Christmas in Spain - Spanish Christmas traditions

Christmas in Spain - Spanish Christmas traditions

Few people think of Christmas as the best time to go to Spain, but with a wealth of festive food and festivals, be prepared for a very sparkly, seasonal Spain.

Most people who celebrate Christmas enjoy a few family traditions that have been passed down through the generations. Spain is a country with more than a stockingful of Christmas customs. As well as the gift that never stops giving - train routes take you to every corner of this heritage-rich country. You can even get free Spanish rail tickets if you know how - even at Christmas. Here are some of our tips for where to go to join some of the best Christmas celebrations in Spain.

Catalonia at Christmas

Whether you are having a Barcelona, Girona or Tarragona Christmas,  one of the most common traditions you will come across is Caga Tió, which translates as a ‘poo-ing log’. In the weeks before Christmas children decorate a log with a face, arms and legs, cover it with a red blanket or a regional ‘barretina’ red hat. Every evening they feed it with small pieces of bread or orange peel. Then on Christmas Eve, while singing a song that tells the log to poo, they hit the log with a stick and then lift the blanket, only to discover that the log has magically excreted sweet treats for everyone. No sh*t.


This central Pyrenean region also enjoys the Caga Tió tradition although it is called Tizón de Nadal or Toza in this part of the world. In addition, the ancient city of Zaragoza boasts the largest outdoor nativity scene in Spain, in front of Pilar Basilica. With 56 human-size figures no less. Elaborate nativity scenes are common throughout Spain, called Beléns, which is the Spanish word for Bethlehem. This historic town, dating back to Roman times, takes its winter wonderland pretty seriously too with an ice rink, snow park and ziplines, as well as a Christmas market that goes on until 6 January. One other charming Zaragoza tradition is its Christmas tree of wishes, where people tie their hopes and dreams onto its branches. Other Aragon hot spots glowing with Spanish Christmas traditions include Calatayud, Teruel and Huesca.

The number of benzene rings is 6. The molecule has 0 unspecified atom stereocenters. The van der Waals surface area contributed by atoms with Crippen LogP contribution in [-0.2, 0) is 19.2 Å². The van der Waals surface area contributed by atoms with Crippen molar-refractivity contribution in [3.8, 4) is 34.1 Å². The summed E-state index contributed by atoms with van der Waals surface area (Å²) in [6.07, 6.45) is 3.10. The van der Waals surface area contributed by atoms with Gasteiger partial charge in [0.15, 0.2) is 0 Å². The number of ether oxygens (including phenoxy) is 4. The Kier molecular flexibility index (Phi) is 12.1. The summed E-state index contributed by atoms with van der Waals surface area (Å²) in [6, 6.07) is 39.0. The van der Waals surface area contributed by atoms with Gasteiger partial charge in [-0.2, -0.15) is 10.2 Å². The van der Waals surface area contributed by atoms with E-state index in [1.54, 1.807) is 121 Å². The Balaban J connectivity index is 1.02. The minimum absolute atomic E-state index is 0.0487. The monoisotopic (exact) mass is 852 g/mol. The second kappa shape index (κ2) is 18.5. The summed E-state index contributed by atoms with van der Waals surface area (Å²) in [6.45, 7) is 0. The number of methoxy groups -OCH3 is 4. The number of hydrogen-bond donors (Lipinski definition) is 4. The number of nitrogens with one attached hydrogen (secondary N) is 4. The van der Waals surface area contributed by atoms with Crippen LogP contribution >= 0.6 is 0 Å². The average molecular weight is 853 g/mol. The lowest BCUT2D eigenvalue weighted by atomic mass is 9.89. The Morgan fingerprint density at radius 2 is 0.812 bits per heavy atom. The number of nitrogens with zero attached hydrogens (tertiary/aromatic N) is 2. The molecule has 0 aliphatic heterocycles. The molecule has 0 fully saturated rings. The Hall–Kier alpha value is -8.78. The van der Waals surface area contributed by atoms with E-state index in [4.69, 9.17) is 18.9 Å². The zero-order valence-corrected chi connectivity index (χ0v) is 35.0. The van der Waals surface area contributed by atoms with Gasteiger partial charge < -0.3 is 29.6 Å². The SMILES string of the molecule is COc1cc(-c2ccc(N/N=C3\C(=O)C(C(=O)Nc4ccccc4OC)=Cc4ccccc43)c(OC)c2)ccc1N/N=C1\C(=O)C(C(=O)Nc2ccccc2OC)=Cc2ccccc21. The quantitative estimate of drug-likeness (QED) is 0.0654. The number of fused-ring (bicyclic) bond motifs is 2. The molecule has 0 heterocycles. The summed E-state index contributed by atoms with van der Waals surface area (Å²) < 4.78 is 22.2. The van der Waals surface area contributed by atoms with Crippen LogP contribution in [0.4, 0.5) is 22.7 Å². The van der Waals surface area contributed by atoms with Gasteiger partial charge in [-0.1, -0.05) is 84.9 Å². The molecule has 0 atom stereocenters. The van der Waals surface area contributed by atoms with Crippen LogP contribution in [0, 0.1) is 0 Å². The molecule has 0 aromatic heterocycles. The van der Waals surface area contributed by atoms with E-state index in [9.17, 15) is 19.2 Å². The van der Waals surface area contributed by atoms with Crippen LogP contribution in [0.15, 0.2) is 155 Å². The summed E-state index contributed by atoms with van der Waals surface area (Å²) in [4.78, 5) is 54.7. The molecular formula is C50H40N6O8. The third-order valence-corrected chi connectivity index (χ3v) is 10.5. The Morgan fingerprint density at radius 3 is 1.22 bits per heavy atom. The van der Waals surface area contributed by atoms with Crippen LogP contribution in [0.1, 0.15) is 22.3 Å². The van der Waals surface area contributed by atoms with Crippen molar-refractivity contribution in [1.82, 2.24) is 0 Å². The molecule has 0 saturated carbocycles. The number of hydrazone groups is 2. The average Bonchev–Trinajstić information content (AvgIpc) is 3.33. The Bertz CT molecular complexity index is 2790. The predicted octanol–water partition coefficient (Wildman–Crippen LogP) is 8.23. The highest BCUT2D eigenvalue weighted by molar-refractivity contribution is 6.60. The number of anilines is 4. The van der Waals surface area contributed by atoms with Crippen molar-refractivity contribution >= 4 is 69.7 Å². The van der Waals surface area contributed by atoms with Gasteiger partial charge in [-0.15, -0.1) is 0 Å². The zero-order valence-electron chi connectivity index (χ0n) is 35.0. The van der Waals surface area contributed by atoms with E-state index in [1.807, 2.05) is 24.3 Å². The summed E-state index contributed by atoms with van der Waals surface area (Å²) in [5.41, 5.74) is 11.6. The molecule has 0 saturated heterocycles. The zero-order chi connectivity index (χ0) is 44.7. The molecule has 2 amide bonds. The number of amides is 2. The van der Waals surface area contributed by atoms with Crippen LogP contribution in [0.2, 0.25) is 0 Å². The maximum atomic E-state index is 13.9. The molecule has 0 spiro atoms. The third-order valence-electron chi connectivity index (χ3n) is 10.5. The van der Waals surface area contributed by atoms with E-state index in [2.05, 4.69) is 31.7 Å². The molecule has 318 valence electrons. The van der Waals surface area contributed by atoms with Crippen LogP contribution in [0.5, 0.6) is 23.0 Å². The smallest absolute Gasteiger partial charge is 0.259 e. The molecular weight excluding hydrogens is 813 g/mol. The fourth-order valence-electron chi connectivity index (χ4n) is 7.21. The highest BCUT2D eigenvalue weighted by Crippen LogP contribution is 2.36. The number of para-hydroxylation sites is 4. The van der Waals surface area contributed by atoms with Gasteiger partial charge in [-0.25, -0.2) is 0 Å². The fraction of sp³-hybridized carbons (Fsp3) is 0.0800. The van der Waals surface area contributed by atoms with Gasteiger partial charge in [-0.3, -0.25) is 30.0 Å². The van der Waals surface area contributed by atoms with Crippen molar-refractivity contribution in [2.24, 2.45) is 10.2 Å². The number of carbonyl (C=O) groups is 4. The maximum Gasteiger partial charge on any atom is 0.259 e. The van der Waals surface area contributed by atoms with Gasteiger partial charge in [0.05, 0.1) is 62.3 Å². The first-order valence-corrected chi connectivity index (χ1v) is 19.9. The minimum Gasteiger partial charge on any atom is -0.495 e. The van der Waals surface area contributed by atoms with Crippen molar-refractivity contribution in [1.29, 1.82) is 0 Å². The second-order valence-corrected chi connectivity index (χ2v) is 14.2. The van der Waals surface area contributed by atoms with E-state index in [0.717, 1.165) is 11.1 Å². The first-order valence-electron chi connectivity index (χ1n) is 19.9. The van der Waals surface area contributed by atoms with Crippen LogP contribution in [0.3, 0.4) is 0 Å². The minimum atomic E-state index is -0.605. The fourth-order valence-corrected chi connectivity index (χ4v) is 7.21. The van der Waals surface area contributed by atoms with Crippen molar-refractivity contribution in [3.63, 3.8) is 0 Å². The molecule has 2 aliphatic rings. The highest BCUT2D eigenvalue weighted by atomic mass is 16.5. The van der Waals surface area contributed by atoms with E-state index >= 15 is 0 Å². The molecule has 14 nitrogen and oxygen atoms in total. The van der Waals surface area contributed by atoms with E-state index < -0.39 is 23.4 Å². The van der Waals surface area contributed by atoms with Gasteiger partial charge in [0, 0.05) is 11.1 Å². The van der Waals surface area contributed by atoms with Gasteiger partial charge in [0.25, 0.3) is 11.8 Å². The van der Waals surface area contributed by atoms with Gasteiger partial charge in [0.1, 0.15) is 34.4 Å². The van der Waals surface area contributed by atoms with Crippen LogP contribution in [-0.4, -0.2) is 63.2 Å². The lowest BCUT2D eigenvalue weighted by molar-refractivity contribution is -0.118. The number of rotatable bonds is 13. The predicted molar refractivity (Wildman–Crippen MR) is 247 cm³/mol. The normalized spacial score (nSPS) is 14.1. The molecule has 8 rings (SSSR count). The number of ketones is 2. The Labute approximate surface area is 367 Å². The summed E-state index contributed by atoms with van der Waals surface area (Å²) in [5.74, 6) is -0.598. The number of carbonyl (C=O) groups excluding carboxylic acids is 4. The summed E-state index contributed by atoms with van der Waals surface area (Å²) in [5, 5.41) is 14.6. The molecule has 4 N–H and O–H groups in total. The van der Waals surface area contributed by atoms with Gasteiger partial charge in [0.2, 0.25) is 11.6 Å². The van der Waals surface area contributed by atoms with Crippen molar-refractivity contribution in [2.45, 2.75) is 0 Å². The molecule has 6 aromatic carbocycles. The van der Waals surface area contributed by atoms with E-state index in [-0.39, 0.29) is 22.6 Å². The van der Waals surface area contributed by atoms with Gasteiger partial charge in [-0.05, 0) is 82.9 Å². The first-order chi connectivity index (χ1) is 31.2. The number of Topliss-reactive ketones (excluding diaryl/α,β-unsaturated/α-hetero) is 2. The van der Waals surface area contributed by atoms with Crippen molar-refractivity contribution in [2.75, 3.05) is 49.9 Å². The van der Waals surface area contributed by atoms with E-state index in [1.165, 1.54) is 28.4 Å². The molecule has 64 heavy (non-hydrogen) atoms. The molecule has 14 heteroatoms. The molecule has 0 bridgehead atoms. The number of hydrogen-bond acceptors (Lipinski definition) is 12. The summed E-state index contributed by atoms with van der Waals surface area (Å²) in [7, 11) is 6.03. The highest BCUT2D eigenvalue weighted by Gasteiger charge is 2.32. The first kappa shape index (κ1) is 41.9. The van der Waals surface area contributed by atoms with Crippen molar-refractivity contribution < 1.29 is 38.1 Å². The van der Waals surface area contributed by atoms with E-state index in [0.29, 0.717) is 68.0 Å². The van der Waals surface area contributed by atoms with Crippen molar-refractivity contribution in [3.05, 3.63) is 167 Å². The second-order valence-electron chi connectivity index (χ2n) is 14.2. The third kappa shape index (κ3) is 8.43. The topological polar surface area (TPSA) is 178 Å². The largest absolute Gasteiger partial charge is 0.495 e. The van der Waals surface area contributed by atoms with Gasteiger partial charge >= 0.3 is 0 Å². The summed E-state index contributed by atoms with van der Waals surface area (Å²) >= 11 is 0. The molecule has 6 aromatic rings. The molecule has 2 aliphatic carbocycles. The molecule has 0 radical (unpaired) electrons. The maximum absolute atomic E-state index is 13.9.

Basque country at Christmas

If you are spending Christmas in Bilbao, San Sebastián or any of the more remote parts of Spain’s Euskadi or Basque country, it is the perfect time to feast on its superb local food. One tradition dating back centuries is Santo Tomás Day (21 December) when farmers traditionally brought their winter produce to market but also to pay rent to their landowners. It’s a day all about traditional clothing, music and food (especially local seafood). The big gatherings are in San Sebastián and Bilbao but you will also find them in Azpeitia, Lekeitio, Errenteria, Irun, Hondarribia, Usurbil and Ar.

Father Christmas comes in a different guise in Basque country, dating back to pagan times. Olentzero is a giant peasant type character, dressed in traditional charcoal burner’s clothes. Olentzero is carried through Bilbao 23 December and waits for children outside the Arriaga Theatre on Christmas Eve. Although dating back to pre-Christian times, myth has it that Olentzero heard about the birth of Christ while working in the mountains and came down to share his seasonal scoop.